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COMMUNITY UPDATE

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As we face a potential upturn in the economy, CEOs must surely be looking at their boards and asking whether they have the right mix of skills and expertise. Now is the time for leaders to be shaping an executive team which is geared up to maximise opportunities for growth and rapid recovery. Questions around what skills the board lacks need to be addressed, as well as what can be done to motivate existing c-suite members.  

Clearly the focus of the board will need to shift as we enter a more positive environment. As Ian Harley, Non-executive Director, John Menzies plc, Chairman, Rentokil Initial Trustee Ltd and Associate, Criticaleye explains: "The challenges, and skills required, are very different in the upswing as opposed to the downswing. There will, therefore, need to be a degree of intellectual re-tooling as we emerge from the current crisis. This is an opportunity to take a chance on a new generation of leaders who have experienced the downturn, but are not scarred by it. Given enough rope, these people either hang themselves or skip, in my experience. So now is the time to give them the opportunity."

Old or new, c-suite executives will need particular characteristics to be successful. What the recession has highlighted very clearly, is that in the new economic and commercial reality, there is no place for senior executives who can't take hard and fast decisions. Michael Jackson, Executive Chairman, Elderstreet Investments Ltd explains: "The downturn has demonstrated to heads of organisations that they need c-suite executives who are realists, individuals who are prepared to take tough decisions and cut costs if necessary. I believe this will be front of mind for all CEOs thinking about the skills on their board. Leaders need a management team that will take hard harsh decisions for the greater good of driving the business forward." 

CEOs will also need executives with an acute understanding of the nature and implications of risk. As before, old and new executives on the c-suite will need the ability to manage risk carefully as Professor Sir Andrew Likierman, Dean, London Business School explains: "Moving out of the worst of the recession, boards will need to ensure that the lessons learned in risk management are not forgotten. Risk analysis should form part of planning, budgeting and board reporting in good times as well as bad. This doesn't just mean the obvious areas, such as currencies and major projects. It means managing the risk portfolio with the implications of not taking action also clearly set out. It's about risk management, not risk avoidance."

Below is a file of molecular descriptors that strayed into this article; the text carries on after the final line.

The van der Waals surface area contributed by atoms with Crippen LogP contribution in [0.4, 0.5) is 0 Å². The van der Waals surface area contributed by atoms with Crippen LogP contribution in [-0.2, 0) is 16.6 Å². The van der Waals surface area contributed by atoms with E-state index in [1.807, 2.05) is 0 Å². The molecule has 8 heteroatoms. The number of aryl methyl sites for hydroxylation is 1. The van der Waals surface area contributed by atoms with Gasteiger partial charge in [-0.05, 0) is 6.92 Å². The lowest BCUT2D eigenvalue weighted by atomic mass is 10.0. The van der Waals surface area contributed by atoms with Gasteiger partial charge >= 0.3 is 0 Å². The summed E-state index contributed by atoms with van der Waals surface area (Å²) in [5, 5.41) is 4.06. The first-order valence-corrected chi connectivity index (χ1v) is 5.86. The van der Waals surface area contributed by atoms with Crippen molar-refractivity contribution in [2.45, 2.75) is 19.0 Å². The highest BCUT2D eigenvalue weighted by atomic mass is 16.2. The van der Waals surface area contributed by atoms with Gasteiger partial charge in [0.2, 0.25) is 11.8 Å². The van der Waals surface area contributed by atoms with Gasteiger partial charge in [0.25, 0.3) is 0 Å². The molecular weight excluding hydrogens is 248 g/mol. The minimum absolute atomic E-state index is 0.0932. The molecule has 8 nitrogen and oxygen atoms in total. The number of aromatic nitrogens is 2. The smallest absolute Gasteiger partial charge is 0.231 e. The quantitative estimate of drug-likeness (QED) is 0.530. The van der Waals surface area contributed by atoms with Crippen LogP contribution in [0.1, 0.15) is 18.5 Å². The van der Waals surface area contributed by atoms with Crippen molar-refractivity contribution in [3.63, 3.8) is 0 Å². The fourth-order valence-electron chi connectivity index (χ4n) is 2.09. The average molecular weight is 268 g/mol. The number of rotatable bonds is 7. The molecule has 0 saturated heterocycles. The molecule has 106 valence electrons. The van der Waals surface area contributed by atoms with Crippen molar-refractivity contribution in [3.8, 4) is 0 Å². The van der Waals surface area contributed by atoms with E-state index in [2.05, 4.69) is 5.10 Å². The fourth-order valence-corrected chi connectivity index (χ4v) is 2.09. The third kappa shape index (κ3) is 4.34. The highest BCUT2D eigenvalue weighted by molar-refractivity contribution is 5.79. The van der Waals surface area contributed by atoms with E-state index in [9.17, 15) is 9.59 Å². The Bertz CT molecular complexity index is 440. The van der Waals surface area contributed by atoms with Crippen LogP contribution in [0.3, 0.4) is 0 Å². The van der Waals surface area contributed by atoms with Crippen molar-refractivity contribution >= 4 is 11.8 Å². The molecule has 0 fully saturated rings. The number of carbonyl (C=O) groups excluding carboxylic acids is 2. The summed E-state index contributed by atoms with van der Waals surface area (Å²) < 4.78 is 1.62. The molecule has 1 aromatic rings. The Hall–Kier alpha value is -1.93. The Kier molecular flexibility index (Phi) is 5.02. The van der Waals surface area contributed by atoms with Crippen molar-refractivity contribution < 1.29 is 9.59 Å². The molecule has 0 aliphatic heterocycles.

In larger companies with multiple boards and senior management teams, we are likely to see greater movement of executives within the organisation. This will be especially true if companies need to utilise talent in areas of the business where there is most opportunity. Martyn Fisher, Managing Director, ELGA Process Water, Veolia Water Solutions and Technologies explains: "The recession has certainly given boards a better appreciation of how individuals in the c-suite perform in difficult times. In larger, multinational organisations, I believe we will see greater internal movement of senior executives to other, more opportunistic locations as companies recognise current limitations in traditional markets and seek to match proven performers to regions with the highest global business return. Individuals themselves are likely to be looking for moves to new roles or locations where they can have the most impact." 

We have a range of insights designed to help CEOs and leaders address the challenges outlined in today's update. There are two dedicated pages on the subject including our CEO page and Leadership and Board Issues page. Both cover topics including corporate governance, shareholder and investor relations and issues for Non-executives. I would direct you towards Rethinking the Basics of Corporate Governancea Criticaleye article by one of our Associate's Bob Garrett which asks some fundamental questions about how corporate governance will develop. Also see the Write-up of our latest CEO Breakfast - September 2009, to bring you up to speed on the topics impacting leaders in the current climate.

Our CEO breakfasts and events for Non-executive Directors also provide a platform for those of you in leadership roles to ask questions about your boards, how they should be made up and what skills will be needed in the post-recession environment.

I look forward to seeing you all soon, 

Matthew